liu.seSearch for publications in DiVA
Change search
ReferencesLink to record
Permanent link

Direct link
Tuning hardness and fracture resistance of ZrN/Zr0.63Al0.37N nanoscale multilayers by stress-induced transformation toughening
Linköping University, Department of Physics, Chemistry and Biology, Nanostructured Materials. Linköping University, Faculty of Science & Engineering.
University of Saarland, Germany.
University of Politecn Cataluna, Spain; CRnE UPC, Spain.
Linköping University, Department of Physics, Chemistry and Biology, Nanostructured Materials. Linköping University, The Institute of Technology.
Show others and affiliations
2015 (English)In: Acta Materialia, ISSN 1359-6454, E-ISSN 1873-2453, Vol. 89, 22-31 p.Article in journal (Refereed) Published
Abstract [en]

Structure and mechanical properties of nanoscale multilayers of ZrN/Zr0.63Al0.37N grown by reactive magnetron sputtering on MgO (0 0 1) substrates at a temperature of 700 degrees C are investigated as a function of the Zr0.63Al0.37N layer thickness. The Zr0.63Al0.37N undergoes in situ chemical segregation into ZrN-rich and AlN-rich domains. The AlN-rich domains undergo transition from cubic to wurtzite crystal structure as a function of Zr0.63Al0.37N layer thickness. Such structural transformation allows systematic variation of hardness as well as fracture resistance of the films. A maximum fracture resistance is achieved for 2 nm thick Zr0.63Al0.37N layers where the AlN-rich domains are epitaxially stabilized in the metastable cubic phase. The metastable cubic-AlN phase undergoes stress-induced transformation to wurtzite-AlN when subjected to indentation, which results in the enhanced fracture resistance. A maximum hardness of 34 GPa is obtained for 10 nm thick Zr0.63Al0.37N layers where the wurtzite-AlN and cubic-ZrN rich domains form semi-coherent interfaces.

Place, publisher, year, edition, pages
Elsevier, 2015. Vol. 89, 22-31 p.
Keyword [en]
Nitride multilayer thin films; Mechanical properties; Fracture toughness
National Category
Physical Sciences
URN: urn:nbn:se:liu:diva-118029DOI: 10.1016/j.actamat.2015.01.066ISI: 000353249100003OAI: diva2:813104

Funding Agencies|European Unions Erasmus-Mundus graduate school in Material Science and Engineering (DocMASE); Swedish Foundation for Strategic Research (SSF) through the grant Designed Multicomponent Coatings (MultiFilms); Swedish Governmental Agency for Innovation Systems (Vinnova) through the VINN Excellence Centre FunMat; VINNMER Grant [2011-03464]; EU [C/4-EFRE-13/2009/Br]; DFG; federal state government of Saarland [INST 256/298-1 FUGG]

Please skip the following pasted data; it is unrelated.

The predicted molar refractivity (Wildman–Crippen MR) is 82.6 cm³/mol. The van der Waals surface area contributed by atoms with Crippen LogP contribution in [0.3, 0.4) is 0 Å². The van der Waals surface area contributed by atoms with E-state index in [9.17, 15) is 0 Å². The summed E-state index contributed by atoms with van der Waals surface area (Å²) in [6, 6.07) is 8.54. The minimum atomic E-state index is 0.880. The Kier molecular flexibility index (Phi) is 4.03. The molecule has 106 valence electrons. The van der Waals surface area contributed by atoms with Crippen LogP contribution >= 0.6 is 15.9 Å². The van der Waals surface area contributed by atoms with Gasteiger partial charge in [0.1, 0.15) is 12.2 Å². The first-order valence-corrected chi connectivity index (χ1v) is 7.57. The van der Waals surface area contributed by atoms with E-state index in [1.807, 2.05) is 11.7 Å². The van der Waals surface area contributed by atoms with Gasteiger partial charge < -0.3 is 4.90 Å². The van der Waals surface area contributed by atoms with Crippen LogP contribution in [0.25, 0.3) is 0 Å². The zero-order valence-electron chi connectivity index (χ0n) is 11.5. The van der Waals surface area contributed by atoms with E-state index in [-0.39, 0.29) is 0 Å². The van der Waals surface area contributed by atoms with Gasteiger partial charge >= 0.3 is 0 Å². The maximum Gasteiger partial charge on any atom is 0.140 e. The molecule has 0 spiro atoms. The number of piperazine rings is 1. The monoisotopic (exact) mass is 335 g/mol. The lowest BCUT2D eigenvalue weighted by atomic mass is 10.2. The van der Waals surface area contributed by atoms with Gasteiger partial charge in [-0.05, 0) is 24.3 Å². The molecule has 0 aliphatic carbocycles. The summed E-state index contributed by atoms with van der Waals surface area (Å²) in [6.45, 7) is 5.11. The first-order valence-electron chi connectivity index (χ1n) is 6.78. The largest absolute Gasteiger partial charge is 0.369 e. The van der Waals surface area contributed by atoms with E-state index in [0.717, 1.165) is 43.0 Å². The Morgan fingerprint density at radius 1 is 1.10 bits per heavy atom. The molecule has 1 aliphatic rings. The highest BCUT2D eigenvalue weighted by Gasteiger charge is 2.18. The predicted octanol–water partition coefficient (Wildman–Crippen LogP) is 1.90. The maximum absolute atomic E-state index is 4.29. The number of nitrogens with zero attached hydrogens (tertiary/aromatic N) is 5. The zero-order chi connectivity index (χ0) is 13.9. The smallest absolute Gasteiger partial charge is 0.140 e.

Available from: 2015-05-21 Created: 2015-05-20 Last updated: 2016-09-19Bibliographically approved
In thesis
1. Multiscale materials design of hard coatings for improved fracture resistance and thermal stability
Open this publication in new window or tab >>Multiscale materials design of hard coatings for improved fracture resistance and thermal stability
2016 (English)Doctoral thesis, comprehensive summary (Other academic)
Abstract [en]

Physical vapor deposited hard coatings comprised of cubic (c) transition metal (TM)-Al-N, and (TM)-Si-N are the current workhorse materials for a large number of metal cutting and wear resistant applications to fight against the extreme conditions of temperature and stress simultaneously. In spite of a high degree of sophistication in terms of material choice and microstructural design, a lower fracture resistance and limited thermal stability of the coatings remains a technological challenge in the field. The lower fracture resistance of the coating is an inherent material property. Limited thermal stability in the TM-Al-N system is associated with the transformation of metastable c -AlN to its stable wurtzite (w)-AlN phase at a temperature above 900 oC resulting an undesirable hardness drop.

The current work shows how to overcome these challenges by manipulating the coating material at different length scales, i.e. microstructure, crystal and interface structure, and alloy design. The endeavor of multiscale materials design is achieved by converging a deeper material and process knowledge to result specific structural modification over multiple length scales by alloying transition metal nitrides with AlN and SiNx as following.

Microstructure variation is achieved in ZrN coating by alloying it with SiNx, where the surface segregated SiNx breaks down the columnar structure and evolves a selforganized nanocomposite structure with a hardness variation from 37 ±2 GPa to 26 ±1 GPa. The indentation induced fracture studies reveal crack deflection for the columnar coating, likely along the column boundaries. The crack deflection offers additional energy dissipative mechanisms that make the columnar structured coating more fracture resistant, which is not the case for the nanocomposite coating in spite of its lower hardness.